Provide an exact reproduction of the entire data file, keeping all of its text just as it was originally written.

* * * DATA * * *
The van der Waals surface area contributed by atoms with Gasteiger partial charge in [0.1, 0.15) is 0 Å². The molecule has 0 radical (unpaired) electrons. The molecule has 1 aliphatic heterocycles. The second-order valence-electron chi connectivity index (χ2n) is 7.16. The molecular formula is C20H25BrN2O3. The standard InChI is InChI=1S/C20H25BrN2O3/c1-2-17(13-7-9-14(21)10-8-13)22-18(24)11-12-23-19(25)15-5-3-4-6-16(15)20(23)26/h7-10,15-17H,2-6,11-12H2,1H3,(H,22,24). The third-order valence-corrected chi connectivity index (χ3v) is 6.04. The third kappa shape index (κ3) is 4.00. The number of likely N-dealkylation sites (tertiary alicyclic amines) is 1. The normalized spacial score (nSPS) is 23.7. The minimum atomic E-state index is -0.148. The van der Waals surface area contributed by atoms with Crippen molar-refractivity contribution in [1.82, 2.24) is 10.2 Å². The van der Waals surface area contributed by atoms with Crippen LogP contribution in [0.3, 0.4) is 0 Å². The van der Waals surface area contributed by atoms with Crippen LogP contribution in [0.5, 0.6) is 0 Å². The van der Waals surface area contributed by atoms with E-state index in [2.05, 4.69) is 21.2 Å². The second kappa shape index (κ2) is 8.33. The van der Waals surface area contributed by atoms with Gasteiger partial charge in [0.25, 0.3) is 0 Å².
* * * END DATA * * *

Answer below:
The van der Waals surface area contributed by atoms with Gasteiger partial charge in [0.1, 0.15) is 0 Å². The molecule has 0 radical (unpaired) electrons. The molecule has 1 aliphatic heterocycles. The second-order valence-electron chi connectivity index (χ2n) is 7.16. The molecular formula is C20H25BrN2O3. The standard InChI is InChI=1S/C20H25BrN2O3/c1-2-17(13-7-9-14(21)10-8-13)22-18(24)11-12-23-19(25)15-5-3-4-6-16(15)20(23)26/h7-10,15-17H,2-6,11-12H2,1H3,(H,22,24). The third-order valence-corrected chi connectivity index (χ3v) is 6.04. The third kappa shape index (κ3) is 4.00. The number of likely N-dealkylation sites (tertiary alicyclic amines) is 1. The normalized spacial score (nSPS) is 23.7. The minimum atomic E-state index is -0.148. The van der Waals surface area contributed by atoms with Crippen molar-refractivity contribution in [1.82, 2.24) is 10.2 Å². The van der Waals surface area contributed by atoms with Crippen LogP contribution in [0.3, 0.4) is 0 Å². The van der Waals surface area contributed by atoms with Crippen LogP contribution in [0.5, 0.6) is 0 Å². The van der Waals surface area contributed by atoms with E-state index in [2.05, 4.69) is 21.2 Å². The second kappa shape index (κ2) is 8.33. The van der Waals surface area contributed by atoms with Gasteiger partial charge in [0.25, 0.3) is 0 Å².